Learn how the Trim Down Club can help you jump start your weight loss and reach your goals faster.

 

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11 responses to 10 Ways to Get Unstuck When You Hit a Plateau

  1. Hi, Kaybenton. First, have you taken inventory of how you look and feel, or how your clothes are fitting? If even here you don’t notice a difference, I suggest making some changes to your exercise. Try to alternate the muscle groups you use, to prevent them from becoming “complacent” and not burning energy or fat like they used to. You can also try breaking up your exercise to several sessions throughout the day, and breaking up each moderate session with bursts of intensity (i.e. 30 seconds every 5 minutes).

  2. Well I am at the end of week three and no weight loss this week. I have been diligent in my eating. I do not have the snack after dinner. I feel it would be too late to eat it and am not Hungary. I am exercising at moderate to high intensity 5days a week. I realize that I do not have a lot of weight to lose(13-15lbs) I am frustrated. This has happened to me on every program I have tried. I did do my BAI and am in the middle if the healthy range. Of the points suggested in the above article of foods to add I am already doing all but two of those!! What do you think?

  3. Hi, KeeKee. You have come to the right place. In this program, we encourage you to ease into changes until they become comfortable, and have a community that will help you when you struggle. A major difference here is that we make your belly full with light, healthy foods, very much the opposite of what it sounds like you are used to, and we encourage you to use that feeling to avoid the need to eat extras. We also offer videos for getting physical activity even at a desk job.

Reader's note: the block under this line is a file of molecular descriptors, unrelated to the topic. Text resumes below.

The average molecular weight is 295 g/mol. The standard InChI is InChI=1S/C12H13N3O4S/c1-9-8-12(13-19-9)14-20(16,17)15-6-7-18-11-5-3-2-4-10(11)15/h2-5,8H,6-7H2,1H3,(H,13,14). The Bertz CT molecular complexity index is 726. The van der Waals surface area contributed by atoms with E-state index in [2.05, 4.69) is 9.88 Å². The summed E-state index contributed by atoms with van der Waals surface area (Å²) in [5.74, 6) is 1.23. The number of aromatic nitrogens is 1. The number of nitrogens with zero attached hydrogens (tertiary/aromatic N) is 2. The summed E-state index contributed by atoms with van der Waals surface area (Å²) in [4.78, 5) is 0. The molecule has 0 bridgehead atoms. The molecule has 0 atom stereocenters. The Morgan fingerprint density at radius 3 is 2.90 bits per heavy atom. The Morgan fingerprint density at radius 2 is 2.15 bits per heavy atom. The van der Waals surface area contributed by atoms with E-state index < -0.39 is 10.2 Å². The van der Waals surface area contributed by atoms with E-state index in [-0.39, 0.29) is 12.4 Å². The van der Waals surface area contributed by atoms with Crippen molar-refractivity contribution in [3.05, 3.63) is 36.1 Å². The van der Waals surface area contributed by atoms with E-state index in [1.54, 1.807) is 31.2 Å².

The best way to proceed is just to do something a little better than you did before – each day – and the positive changes will add up and become second nature.
    For support, try joining one of the Groups (link above) – there are some amazing Clubmembers in there.

  4. Hi Everyone,
    I am feeling so down hearted as despite trying really hard and having the best intention to stick with healthier eating, maintaininhg the momentum is a struggle some days. Eating fruit and vege has always had to be a concious effort despite liking them, I think that its because I have generally to make an effort to prepare them, plus eating until i am full makes me feel unformfortable and I don’t particularly like the feeling of having a ‘full’ stomach. Hence the craving for something sweet or ‘fatty’ kicks in . Bread, cheese and wine are just too easy, and they are a killer! I am trying to eat more fruit i.e grapefruit, pear, apple etc….. however I find that I am constantly picking at this all day until tea time. The job I do does not warrent itself to be active as I am an admin worker for the local authority, so I am noting quite alot wihich requires me to be sat for lengthy periods. I also have a lung complaint that has required surgical intervention, I don’t wish to dwell to long on this, however the underlying issue is sub pleural ephasematous bulle caused by Low levels of alpha 1 trypsin. HELP…….I need some practical guidance as to the best ways to proceed

  5. Hi, JulianaFrance. It often depends on the type of protein supplement. How long have you been using it? When you write that it helps you with the fibromyalgia, and what way(s)?

  6. I take a protein supplement in the morning It helps me with the fibromyalgia which I have. Is that kind of breakfast O’K.

  7. Hi, JesusLives. If you buy organic soy products, they will not be of the genetically-modified variety. Beyond that the bet soy products are those that are fermented and/or sprouted, with minimal processing – so no “meat substitutes”.

  8. This explains only a little bit about why my weight is increasing and decreasing

  9. I was doing really well and yes! I’m stuck and it is discouraging. Soy??? got me here. I thought soy was really; healthy and I have switched out milk etc for soy or soy products. I have recently read articles about how soy is being genetically modified and I find this scary. Is soy milk as marketed bad for us. example: So Good and other similar products. I am looking for ways to cut cholesterol levels. Suggestions please. Also I have and have had a poor sleep problem for many, many years. I have sleep apnea. My breathing shuts down every 6 mins. Yes, I use a CPAP machine. Thanks Carol

  10. Thanks, now I know why my weight is still up regardless of diet and exercise.This is great information for me.

  11. Enjoyed reading this article.